Geography of a Big Mac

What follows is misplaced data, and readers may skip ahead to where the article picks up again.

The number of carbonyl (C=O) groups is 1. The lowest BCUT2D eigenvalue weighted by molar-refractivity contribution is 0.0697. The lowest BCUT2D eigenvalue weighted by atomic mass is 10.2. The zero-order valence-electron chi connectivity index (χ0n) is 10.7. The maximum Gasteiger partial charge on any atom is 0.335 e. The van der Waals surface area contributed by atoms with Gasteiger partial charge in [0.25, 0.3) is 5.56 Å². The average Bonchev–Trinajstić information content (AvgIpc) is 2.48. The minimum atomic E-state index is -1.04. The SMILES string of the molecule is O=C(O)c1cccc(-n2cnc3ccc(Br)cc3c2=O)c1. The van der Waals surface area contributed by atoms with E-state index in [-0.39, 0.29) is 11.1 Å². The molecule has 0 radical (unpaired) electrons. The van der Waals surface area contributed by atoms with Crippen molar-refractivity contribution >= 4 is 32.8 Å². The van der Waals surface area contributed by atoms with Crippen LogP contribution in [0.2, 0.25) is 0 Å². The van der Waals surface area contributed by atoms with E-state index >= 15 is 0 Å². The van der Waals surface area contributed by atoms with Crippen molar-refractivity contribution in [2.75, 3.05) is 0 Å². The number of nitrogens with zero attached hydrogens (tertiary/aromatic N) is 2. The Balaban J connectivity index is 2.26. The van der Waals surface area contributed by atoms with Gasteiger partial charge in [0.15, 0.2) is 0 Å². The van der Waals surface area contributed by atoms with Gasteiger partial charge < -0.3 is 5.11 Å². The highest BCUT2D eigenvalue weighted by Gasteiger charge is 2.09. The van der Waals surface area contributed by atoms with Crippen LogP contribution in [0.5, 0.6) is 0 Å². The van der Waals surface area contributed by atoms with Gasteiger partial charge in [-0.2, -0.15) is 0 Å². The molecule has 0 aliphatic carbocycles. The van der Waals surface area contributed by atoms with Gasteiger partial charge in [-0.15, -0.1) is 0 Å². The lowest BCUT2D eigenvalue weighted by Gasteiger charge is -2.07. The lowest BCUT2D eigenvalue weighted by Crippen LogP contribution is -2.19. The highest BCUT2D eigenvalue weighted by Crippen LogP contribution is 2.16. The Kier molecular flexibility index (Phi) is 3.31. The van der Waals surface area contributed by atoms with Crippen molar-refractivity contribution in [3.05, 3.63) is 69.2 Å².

McDonalds has been around since 1940, when it was created by Nick and Mac McDonald in Bernardino, California. Since then McDonalds has only grown around the world in popularity and business. There are currently more than 33 thousand restaurants around the world in 119 countries. The chain has remarkably gone form offering just a few items on its menu to a wide range of over a 145 diverse items on its menu. Needless to say McDonalds has embedded itself within the world’s society. The way McDonalds runs its business has many different components. These different items include geography of a location, Weber’s model, development, and mass consumption. One of McDonald’s most successful items on its menu is the big mac. Worldwide it is known for its flavor; however, many do not understand how that burger gets to them. The ingredients are not merely picked up at a local store, but shipped across miles of land and sea. There are many different factors for why this happens. The three main reasons for why this occurs are due to geography, weber’s model, and development. Geography plays a big role in where things grow for instance if one looks at the United States corn grows better in the Midwest. This then affects what farmers will grow in a certain climate, because they need to meet the needs of the plant they are growing. This pattern is seen in Europe with the ingredients needed to make a big mac and largely affects where certain places receive certain items. The buns used to create a big mac are produced in Germany, America, and Canada. The climate in Germany is a moderate climate with a good amount of rain throughout the year. This makes it an ideal place to grow wheat which needs the climate to be mild and not too cold. There are also many places throughout the United States and Canada that classify as this climate. The pickles are needed to be raised in a warm atmosphere. This is why the pickles for the big mac are grown...
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